Monday, April 26, 2010

Celebrating Natality

I am reading Diarmund O'Murchu's "Catching up with Jesus: A Gospel Story for Our Time." So far I am quite enjoying it as it is giving me things to think about. This following put into words some of what I celebrate.

According to O'Murchu, Grace Jantzen proposes that "Redemption comes not through mortality with the emphasis on death and suffering but through natality celebrating the birthing, flourishing, and growth of everything in creation."

I thought about this. Death is something that is certain and relatively predictable. No we can't predict the exact moments nor in the long run can we fully control death but death is something that comes to all things. Birth is uncertain and unpredictable. Human beings tend to prefer the certain and predictable even when that means death. Witness how so many of our churches are shrinking into closure because death is preferable to the unknown of what might happen if we actually try something new.

But this idea of redemption being in natality really speaks to me. I have always had a problem with the emphasis on the cross and suffering. I much prefer to find things to celebrate - to look for the many blessings big and small in our lives and the world around that speak to God's ongoing presence and working. I do not believe that creation is finished but is ongoing. When the Kin-dom is complete so will creation be complete. And I don't see the coming in of the Kin-dom as an apocalyptic event but rather a growing of the cosmos into the purposes for which God created it and a coming of the world of Shalom here on earth.

In seminary we had to study Rowan Williams' book "The Wound of Knowledge." Now I will readily admit that with my problems trying to understand the written word I struggled to make sense of the book. It took me a couple of reads in order to "see" what Williams was trying to say (I may have mentioned before that I see in concepts, images, visions and find understanding the written word difficult unless the author is deliberately drawing word pictures). I do remember discussing one of the chapters in class. It had been about Augustine and how he believed that God was found in our weak times - in our cross moments. I argued that for Augustine, a male of some stature, those moments would not have been the norm and so it was legitimate for him to believe that God was most often found in them. But as a woman, times of powerlessness, of vulnerablity etc. were not so rare. I usually find God in the powerful moments spent in creation - both in the outdoors with bright warm sunshine and a lovely breeze or whipping wind and in the creating process of craft work.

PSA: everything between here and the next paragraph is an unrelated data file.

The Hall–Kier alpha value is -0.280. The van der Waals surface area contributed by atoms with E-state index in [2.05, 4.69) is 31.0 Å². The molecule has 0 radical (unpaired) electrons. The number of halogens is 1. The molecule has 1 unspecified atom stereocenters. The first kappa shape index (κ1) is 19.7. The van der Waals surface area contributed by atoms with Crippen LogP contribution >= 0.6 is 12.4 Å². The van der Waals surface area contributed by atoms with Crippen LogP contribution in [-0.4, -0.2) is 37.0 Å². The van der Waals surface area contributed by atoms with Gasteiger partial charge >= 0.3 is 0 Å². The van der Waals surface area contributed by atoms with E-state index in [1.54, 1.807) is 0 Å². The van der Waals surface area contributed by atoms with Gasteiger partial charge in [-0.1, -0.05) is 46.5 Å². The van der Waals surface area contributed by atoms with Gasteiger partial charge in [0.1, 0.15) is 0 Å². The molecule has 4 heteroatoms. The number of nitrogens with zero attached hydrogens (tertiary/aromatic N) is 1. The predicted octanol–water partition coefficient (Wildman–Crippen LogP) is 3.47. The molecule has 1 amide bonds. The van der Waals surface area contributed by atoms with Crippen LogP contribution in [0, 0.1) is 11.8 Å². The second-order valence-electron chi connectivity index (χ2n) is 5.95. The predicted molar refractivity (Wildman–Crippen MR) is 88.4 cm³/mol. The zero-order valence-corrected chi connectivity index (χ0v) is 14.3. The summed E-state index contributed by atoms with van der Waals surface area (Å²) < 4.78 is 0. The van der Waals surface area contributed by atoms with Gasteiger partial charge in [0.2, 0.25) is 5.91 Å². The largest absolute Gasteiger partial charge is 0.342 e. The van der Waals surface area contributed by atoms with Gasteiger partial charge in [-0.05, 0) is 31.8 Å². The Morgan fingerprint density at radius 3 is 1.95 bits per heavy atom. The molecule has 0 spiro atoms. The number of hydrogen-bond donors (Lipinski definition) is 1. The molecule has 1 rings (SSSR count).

It is interesting that if we look at this redemption in natality idea, women are more ideally situated traditionally to experience it. We are the ones to go through the pain and uncertainty of giving physical birth. We are the ones who are sterotypically considered the nurturers of relationship. These things, as part of our norm, can lead into a shared experience with the Creating Divine.

The emphasis on the cross and suffering carries with it the major views of atonement which centre around sin and judgement. It models and power over, an authority based relationship and a separation of the sacred and the secular. It is about control, and distance and it tends to keep things in the head rather than embodied.

What happens if our emphasis is on natality? We begin to focus on embodiedment, on incarnation and relationship. We tend to celebrate life and open ourselves to wondrous possibilities. We experience the awe and mystery of the various relationships with the Divine. Instead of trying to understand in a scientific manner we tend to feel the awe and mystery with a sense of euphoric oneness. The more intellectual model tends to focus on separation with a sense of our littleness in connection with an all powerful male God.